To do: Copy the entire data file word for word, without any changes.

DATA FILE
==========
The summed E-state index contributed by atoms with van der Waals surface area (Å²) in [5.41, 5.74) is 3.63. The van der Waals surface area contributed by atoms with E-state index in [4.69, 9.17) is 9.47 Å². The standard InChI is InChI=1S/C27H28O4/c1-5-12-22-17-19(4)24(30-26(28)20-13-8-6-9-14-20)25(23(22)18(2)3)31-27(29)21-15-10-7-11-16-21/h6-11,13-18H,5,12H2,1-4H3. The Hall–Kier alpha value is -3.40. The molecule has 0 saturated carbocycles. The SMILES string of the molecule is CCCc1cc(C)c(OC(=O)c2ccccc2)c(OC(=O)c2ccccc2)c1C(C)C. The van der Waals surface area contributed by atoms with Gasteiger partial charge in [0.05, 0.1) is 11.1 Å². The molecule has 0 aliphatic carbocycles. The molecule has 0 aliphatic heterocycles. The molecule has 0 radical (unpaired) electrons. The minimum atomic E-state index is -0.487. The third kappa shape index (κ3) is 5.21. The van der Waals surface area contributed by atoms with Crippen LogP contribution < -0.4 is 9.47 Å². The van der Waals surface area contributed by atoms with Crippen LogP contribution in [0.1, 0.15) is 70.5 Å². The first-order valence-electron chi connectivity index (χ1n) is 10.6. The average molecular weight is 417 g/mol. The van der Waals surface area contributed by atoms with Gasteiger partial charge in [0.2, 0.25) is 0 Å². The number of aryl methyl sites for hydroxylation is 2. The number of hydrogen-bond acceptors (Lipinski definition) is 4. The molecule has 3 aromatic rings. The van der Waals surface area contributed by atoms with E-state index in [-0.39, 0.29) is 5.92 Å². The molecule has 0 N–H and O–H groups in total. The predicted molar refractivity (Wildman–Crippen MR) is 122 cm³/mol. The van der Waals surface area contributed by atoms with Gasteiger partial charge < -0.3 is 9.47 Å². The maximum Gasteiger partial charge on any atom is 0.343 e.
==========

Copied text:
The summed E-state index contributed by atoms with van der Waals surface area (Å²) in [5.41, 5.74) is 3.63. The van der Waals surface area contributed by atoms with E-state index in [4.69, 9.17) is 9.47 Å². The standard InChI is InChI=1S/C27H28O4/c1-5-12-22-17-19(4)24(30-26(28)20-13-8-6-9-14-20)25(23(22)18(2)3)31-27(29)21-15-10-7-11-16-21/h6-11,13-18H,5,12H2,1-4H3. The Hall–Kier alpha value is -3.40. The molecule has 0 saturated carbocycles. The SMILES string of the molecule is CCCc1cc(C)c(OC(=O)c2ccccc2)c(OC(=O)c2ccccc2)c1C(C)C. The van der Waals surface area contributed by atoms with Gasteiger partial charge in [0.05, 0.1) is 11.1 Å². The molecule has 0 aliphatic carbocycles. The molecule has 0 aliphatic heterocycles. The molecule has 0 radical (unpaired) electrons. The minimum atomic E-state index is -0.487. The third kappa shape index (κ3) is 5.21. The van der Waals surface area contributed by atoms with Crippen LogP contribution < -0.4 is 9.47 Å². The van der Waals surface area contributed by atoms with Crippen LogP contribution in [0.1, 0.15) is 70.5 Å². The first-order valence-electron chi connectivity index (χ1n) is 10.6. The average molecular weight is 417 g/mol. The van der Waals surface area contributed by atoms with Gasteiger partial charge in [0.2, 0.25) is 0 Å². The number of aryl methyl sites for hydroxylation is 2. The number of hydrogen-bond acceptors (Lipinski definition) is 4. The molecule has 3 aromatic rings. The van der Waals surface area contributed by atoms with E-state index in [-0.39, 0.29) is 5.92 Å². The molecule has 0 N–H and O–H groups in total. The predicted molar refractivity (Wildman–Crippen MR) is 122 cm³/mol. The van der Waals surface area contributed by atoms with Gasteiger partial charge < -0.3 is 9.47 Å². The maximum Gasteiger partial charge on any atom is 0.343 e.